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Hetu-Udaya Bhagavata – Text On Shunya Brahma

Hetu-Udaya Bhagavata is a fascinating text that delves into the concept of Shunya Brahma, composed by Ananta Dasa in the 16th century CE. This text provides detailed insights into the worship and meditation practices associated with Shunya Brahma, which can be understood as akin to Brahman, the ultimate reality in Hindu philosophy.

The foundational practice outlined in the text emphasizes the importance of controlling the mind and invoking the guidance of the guru through the recitation of the guru-mantra. The guru is regarded as the beacon of spiritual wisdom who can lead the disciple on the path of enlightenment.

Central to the meditation practice is the visualization of the dhavala-mandala, or the mystic marriage center, within the heart of the devotee. This mandala is envisioned as being adorned with the brilliance of pure gold and surrounded by pillars crafted from eight precious gems. Within this sacred pavilion, the divine couple Radha and Krishna, symbolizing the union of the individual soul (jiva) and the divine (Parama), merge. By witnessing this divine union, which mirrors the essence of Shunya Purusha, the Supreme Absolute, the individual soul attains liberation.

Ananta Dasa further elaborates on the correlation between the microcosm of the human body (pinda) and the macrocosm of the universe (brahmanda). He delineates five mandalas, or mystic centers, within the body, each representing different aspects of spiritual evolution:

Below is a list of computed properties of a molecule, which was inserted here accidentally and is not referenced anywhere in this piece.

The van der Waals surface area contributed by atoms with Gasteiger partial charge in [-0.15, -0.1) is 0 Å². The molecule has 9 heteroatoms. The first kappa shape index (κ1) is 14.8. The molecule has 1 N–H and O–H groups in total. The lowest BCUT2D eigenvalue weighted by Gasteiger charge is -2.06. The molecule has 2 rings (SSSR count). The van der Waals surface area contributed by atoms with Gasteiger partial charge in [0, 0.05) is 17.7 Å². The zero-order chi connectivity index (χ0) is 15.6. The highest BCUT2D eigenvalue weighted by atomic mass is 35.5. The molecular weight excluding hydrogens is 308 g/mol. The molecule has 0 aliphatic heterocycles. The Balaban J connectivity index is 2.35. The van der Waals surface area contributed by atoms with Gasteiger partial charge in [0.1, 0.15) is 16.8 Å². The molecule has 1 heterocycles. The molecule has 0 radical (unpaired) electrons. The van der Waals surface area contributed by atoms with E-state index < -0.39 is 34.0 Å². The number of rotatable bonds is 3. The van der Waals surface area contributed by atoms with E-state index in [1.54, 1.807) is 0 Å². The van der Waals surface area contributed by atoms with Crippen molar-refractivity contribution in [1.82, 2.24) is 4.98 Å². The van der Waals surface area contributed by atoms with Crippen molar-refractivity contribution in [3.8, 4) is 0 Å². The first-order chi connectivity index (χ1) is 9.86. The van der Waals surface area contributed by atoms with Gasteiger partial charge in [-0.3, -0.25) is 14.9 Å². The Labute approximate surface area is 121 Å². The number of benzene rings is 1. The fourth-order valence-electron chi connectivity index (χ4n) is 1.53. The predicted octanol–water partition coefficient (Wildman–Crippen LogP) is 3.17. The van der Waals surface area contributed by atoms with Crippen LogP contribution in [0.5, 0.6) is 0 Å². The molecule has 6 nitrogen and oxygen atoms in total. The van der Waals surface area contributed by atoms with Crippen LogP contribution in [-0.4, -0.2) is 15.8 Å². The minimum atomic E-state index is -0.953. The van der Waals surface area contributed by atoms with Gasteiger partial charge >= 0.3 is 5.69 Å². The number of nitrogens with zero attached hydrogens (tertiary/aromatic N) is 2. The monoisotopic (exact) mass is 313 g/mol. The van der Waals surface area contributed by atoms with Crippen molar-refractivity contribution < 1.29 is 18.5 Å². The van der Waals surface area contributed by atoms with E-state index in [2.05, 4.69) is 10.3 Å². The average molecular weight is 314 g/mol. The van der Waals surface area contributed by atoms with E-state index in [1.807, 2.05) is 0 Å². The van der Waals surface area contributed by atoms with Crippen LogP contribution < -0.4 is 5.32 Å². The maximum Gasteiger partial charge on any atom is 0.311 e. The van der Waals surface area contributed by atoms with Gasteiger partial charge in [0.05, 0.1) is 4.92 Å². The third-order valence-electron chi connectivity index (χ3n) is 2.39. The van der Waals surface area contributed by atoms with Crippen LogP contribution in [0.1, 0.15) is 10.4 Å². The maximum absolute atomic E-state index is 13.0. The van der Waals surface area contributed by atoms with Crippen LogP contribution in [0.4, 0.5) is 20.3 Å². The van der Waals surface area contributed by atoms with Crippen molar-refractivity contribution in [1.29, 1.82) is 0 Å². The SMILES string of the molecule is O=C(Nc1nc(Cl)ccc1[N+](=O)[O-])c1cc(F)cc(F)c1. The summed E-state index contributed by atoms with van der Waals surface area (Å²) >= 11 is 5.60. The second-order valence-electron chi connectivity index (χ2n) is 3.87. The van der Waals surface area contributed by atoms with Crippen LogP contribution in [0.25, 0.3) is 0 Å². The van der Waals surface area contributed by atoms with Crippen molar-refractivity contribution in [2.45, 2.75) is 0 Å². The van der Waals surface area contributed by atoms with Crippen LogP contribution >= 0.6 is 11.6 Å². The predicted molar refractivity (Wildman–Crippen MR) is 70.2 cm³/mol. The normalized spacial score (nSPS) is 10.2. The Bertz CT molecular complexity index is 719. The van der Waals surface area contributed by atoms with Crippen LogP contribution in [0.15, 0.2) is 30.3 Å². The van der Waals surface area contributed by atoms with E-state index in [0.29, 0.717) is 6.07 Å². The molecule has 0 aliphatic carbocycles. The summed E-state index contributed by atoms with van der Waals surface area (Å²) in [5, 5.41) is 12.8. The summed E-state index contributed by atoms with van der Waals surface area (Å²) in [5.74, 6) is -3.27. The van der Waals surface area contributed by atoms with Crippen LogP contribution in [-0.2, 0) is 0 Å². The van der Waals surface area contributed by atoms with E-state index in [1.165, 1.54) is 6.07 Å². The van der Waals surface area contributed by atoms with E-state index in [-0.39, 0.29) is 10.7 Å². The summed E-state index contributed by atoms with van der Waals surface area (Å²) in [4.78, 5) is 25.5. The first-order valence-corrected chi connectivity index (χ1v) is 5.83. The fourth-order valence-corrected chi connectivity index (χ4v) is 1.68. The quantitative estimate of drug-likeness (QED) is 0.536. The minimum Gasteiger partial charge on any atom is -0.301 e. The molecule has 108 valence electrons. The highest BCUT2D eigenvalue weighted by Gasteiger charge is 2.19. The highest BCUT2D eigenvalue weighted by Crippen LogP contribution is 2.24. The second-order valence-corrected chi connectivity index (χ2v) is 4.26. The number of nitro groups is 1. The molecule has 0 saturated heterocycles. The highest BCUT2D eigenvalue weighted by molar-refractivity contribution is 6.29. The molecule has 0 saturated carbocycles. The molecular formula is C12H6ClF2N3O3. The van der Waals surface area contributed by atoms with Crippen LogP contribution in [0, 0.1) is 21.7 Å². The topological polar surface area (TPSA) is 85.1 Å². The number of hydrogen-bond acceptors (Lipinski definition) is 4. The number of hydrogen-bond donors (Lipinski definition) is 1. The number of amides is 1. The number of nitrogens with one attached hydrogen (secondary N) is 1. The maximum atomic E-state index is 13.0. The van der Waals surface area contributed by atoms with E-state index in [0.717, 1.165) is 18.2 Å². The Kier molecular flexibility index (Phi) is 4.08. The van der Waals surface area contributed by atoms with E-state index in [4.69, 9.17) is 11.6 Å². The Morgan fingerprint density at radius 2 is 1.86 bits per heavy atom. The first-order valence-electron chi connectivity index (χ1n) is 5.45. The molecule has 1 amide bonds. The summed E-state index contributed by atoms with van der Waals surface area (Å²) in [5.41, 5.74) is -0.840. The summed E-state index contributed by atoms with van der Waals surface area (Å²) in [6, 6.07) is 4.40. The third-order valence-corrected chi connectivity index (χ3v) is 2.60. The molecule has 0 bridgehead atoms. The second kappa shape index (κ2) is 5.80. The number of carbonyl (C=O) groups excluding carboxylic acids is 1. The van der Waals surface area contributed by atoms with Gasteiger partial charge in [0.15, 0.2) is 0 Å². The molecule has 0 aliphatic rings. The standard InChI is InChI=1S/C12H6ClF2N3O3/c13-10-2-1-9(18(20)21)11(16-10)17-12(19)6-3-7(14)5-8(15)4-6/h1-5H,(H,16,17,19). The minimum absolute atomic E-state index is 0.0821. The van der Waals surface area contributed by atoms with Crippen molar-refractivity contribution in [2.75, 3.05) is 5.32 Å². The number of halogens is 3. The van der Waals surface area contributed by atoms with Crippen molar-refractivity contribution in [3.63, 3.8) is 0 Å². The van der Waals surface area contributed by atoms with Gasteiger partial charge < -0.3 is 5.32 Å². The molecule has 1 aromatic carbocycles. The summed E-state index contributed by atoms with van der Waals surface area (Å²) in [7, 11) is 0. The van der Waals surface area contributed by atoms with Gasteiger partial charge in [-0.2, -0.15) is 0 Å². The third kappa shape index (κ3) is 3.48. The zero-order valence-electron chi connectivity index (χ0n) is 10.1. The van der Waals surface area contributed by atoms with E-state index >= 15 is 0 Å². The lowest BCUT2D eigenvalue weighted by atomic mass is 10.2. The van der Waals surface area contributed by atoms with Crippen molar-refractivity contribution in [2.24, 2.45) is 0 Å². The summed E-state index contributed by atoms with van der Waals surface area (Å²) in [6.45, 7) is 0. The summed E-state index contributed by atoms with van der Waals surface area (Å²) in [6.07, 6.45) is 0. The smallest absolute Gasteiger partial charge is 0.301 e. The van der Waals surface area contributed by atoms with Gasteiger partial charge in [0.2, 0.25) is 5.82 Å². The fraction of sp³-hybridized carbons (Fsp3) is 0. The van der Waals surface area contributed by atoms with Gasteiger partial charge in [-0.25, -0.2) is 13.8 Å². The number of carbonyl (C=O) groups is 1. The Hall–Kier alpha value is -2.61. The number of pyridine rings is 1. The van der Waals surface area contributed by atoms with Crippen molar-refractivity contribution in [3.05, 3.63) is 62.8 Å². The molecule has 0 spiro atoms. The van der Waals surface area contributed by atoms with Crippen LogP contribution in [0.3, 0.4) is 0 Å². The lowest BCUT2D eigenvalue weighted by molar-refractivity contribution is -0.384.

1. Shunya Mandala: Extending from the head to the throat.
  2. Hridaya Mandala: Spanning from the throat to the heart.
  3. Agni Mandala: Encompassing the region from the heart to the navel.
  4. Varuna Mandala: Stretching from the navel to the knees.
  5. Prithvi Mandala: Extending from the knees to the feet.

The text also discusses the intricate network of nadis (subtle energy channels) within the body, including the Ida, Pingala, and Sushumna, which intersect these mandalas and give rise to the Triveni, or three streams of energy flow.

Furthermore, Ananta Dasa describes the presence of a thousand-petalled lotus surrounding the mandalas, within which Shunya Brahma revolves. Through focused meditation on any of these mandalas, the devotee can establish a profound connection with Shunya Brahma, leading to spiritual realization and union with the ultimate reality.

In parallel to the concept of chakras in Hindu esoteric tradition, these mandalas serve as inner energy centers facilitating the practitioner's journey towards spiritual enlightenment. Additionally, the text delineates the intricate cosmology of the body, comprising fourteen brahmandas (worlds), five manas (minds), and twenty-five prakritis (aspects), further enriching its metaphysical framework.